Beery’s presence in the film is so grand, however, that it seems to overshadow everything else, including the other actors and the story itself. The book certainly made the action/adventure angle of the story more palpable and exciting, but the film seems to downplay this in favor of the character drama. This isn’t all bad, and the miracle of Beery’s Silver is that he manages to make us care about Cooper’s Jim by the sheer fact that HE cares about him. It’s one of those “we like him via proxy” concepts, and because our emotional investment lies with Beery’s silver, it becomes easier and easier to transfer that to Jim’s disillusionment. The ending illustrates this perfectly when Jim decides to release Silver from prison, allowing him to escape, and Silver says goodbye to Jim before taking off; it’s a profoundly affecting moment, I was surprised to even find myself shedding a tear.

The film does maintain much of the themes of the book, including the conflict between truth and loyalty, most importantly. Luckily, it’s not insistent on these themes, but they do crop up naturally within the course of the film, especially during the scene in which Jim is being held hostage by the pirates after their “treaty” with the other shipment. Jim promises Silver he won’t run away, and even when the Captain trains his gun on Silver, allowing Jim the opportunity to escape, he refuses to. Such themes probably escaped me when I was younger, but looking back on it (through the lens of the film, obviously) it is rather remarkable how ambiguous Treasure Island is for a children’s book. It almost never presents easy answers, and it certainly doesn’t moralize.

Behind the camera may be the film’s secret weapon in Victor Fleming. If you have any interest in film history, then the name should bring two films immediately to mind: Gone With the Wind and The Wizard of Oz. Both of which were (largely) directed by Fleming in the same year (1939) in Technicolor. But Fleming was a highly skilled and successful directorial craftsman long before them, and he epitomized the Hollywood Golden Age of craftsman who were intimately familiar with their art, and never felt the need to be ostentatious about it. There is definitely the kind of natural ease to the images and charming melodrama to the emotions that were also an essential part of both Gone with the Wind and Oz. Fleming, like Ford, was a harsh taskmaster that, nonetheless, seemed to have a sentimental side, both of which come through in the authority and emotional substance in the films themselves.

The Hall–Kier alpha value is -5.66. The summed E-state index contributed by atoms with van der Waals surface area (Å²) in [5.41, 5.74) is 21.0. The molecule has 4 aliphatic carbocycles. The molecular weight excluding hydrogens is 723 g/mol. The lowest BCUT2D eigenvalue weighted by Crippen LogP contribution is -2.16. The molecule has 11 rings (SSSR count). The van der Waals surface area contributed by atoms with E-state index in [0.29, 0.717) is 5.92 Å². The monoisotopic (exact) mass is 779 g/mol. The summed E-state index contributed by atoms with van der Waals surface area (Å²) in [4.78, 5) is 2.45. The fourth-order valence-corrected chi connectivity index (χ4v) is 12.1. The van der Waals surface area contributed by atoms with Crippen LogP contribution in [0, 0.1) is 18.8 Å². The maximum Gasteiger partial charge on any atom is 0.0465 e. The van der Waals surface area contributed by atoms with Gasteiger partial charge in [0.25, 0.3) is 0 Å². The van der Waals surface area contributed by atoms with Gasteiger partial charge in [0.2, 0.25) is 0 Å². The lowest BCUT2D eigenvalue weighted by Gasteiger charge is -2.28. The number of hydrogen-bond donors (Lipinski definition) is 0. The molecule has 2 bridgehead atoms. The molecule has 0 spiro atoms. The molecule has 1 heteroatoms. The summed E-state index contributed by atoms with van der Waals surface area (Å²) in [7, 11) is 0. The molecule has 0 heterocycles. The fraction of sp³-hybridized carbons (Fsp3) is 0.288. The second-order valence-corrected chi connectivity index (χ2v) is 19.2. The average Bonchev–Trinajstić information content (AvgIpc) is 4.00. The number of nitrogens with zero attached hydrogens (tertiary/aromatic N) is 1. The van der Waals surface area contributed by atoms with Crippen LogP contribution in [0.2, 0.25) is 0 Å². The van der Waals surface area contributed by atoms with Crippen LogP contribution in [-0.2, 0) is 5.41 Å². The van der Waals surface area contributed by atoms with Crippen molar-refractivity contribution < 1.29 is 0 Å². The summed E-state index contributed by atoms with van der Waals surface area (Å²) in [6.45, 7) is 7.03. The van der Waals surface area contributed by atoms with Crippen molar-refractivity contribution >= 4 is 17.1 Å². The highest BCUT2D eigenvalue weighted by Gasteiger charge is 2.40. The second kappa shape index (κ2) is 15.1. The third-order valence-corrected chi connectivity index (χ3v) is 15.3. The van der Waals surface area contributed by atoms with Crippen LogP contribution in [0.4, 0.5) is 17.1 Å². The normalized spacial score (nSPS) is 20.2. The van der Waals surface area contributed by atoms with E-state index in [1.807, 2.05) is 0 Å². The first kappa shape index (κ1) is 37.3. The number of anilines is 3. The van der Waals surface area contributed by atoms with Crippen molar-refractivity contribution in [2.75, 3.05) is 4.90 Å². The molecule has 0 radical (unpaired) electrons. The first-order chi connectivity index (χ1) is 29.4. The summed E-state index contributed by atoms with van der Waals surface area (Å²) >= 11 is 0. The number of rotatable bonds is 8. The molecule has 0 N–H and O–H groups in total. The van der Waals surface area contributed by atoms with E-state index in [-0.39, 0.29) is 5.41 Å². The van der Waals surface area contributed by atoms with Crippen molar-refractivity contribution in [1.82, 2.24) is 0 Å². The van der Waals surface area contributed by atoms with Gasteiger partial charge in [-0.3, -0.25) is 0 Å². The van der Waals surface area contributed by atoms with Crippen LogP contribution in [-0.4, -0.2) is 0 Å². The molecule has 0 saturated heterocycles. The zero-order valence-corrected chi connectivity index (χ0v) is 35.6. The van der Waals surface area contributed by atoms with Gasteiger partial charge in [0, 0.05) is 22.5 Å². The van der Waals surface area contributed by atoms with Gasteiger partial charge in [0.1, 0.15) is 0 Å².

Ultimately, this film adaptation might not capture all of the magic of the book, but on the strength of Beery’s performance alone I find it difficult to complain too much. With a better actor playing Jim this may have been the definitive version, but given my reservations on that front I’m inclined to search elsewhere and compare. That said, this is still a wonderfully enjoyable film from beginning to end, and one that truly gets better as it goes on. With assured direction, a rich (but not gaudy) production, and a great actor playing one of the great literary characters of all time, it certainly has enough to recommend it without me slapping any kind of “definitive” label on it just yet.

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About Jonathan Henderson
I'm a dedicated aesthete that's been fascinated with the arts since I was in my early teens. At 13 I saw my first foreign film, which ignited my passion for world cinema. I also discovered the enormous world of music out there and fell in love with everything from death metal to classical. My love for literature has especially grown in recent years, and I've taken up writing (and working really hard at) poetry. But over the past 12 years I've probably taken to film criticism more than anything, and seeing Neon Genesis Evangelion reignited my love for the arts (especially film) and took it to an even higher level. Now I write film reviews for two sites, including this one and Cinelogue. I play poker professionally, and while the world of arts and poker don't seem to converge much, I have taken the deductive and inductive logic that poker requires and attempted to apply it to all the arts as well as my criticism in an attempt to get past the jellybean syndrome ("I like blue jellybeans, you don't, and that's all we can say.").